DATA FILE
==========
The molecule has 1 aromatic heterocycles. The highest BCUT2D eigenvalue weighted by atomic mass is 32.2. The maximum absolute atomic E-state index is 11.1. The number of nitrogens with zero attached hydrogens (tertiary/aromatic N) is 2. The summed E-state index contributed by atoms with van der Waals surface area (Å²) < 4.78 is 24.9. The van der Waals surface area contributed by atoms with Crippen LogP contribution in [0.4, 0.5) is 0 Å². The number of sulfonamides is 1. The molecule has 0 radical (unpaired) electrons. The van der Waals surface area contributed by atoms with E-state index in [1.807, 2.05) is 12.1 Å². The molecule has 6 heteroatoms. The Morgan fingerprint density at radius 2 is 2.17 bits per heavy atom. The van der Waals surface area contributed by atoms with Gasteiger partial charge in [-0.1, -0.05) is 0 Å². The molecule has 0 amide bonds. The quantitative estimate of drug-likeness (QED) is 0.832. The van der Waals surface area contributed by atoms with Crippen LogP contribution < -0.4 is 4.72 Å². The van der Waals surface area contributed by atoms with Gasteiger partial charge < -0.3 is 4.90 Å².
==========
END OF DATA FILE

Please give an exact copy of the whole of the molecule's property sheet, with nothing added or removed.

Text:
The molecule has 1 aromatic heterocycles. The highest BCUT2D eigenvalue weighted by atomic mass is 32.2. The maximum absolute atomic E-state index is 11.1. The number of nitrogens with zero attached hydrogens (tertiary/aromatic N) is 2. The summed E-state index contributed by atoms with van der Waals surface area (Å²) < 4.78 is 24.9. The van der Waals surface area contributed by atoms with Crippen LogP contribution in [0.4, 0.5) is 0 Å². The number of sulfonamides is 1. The molecule has 0 radical (unpaired) electrons. The van der Waals surface area contributed by atoms with E-state index in [1.807, 2.05) is 12.1 Å². The molecule has 6 heteroatoms. The Morgan fingerprint density at radius 2 is 2.17 bits per heavy atom. The van der Waals surface area contributed by atoms with Gasteiger partial charge in [-0.1, -0.05) is 0 Å². The molecule has 0 amide bonds. The quantitative estimate of drug-likeness (QED) is 0.832. The van der Waals surface area contributed by atoms with Crippen LogP contribution < -0.4 is 4.72 Å². The van der Waals surface area contributed by atoms with Gasteiger partial charge < -0.3 is 4.90 Å².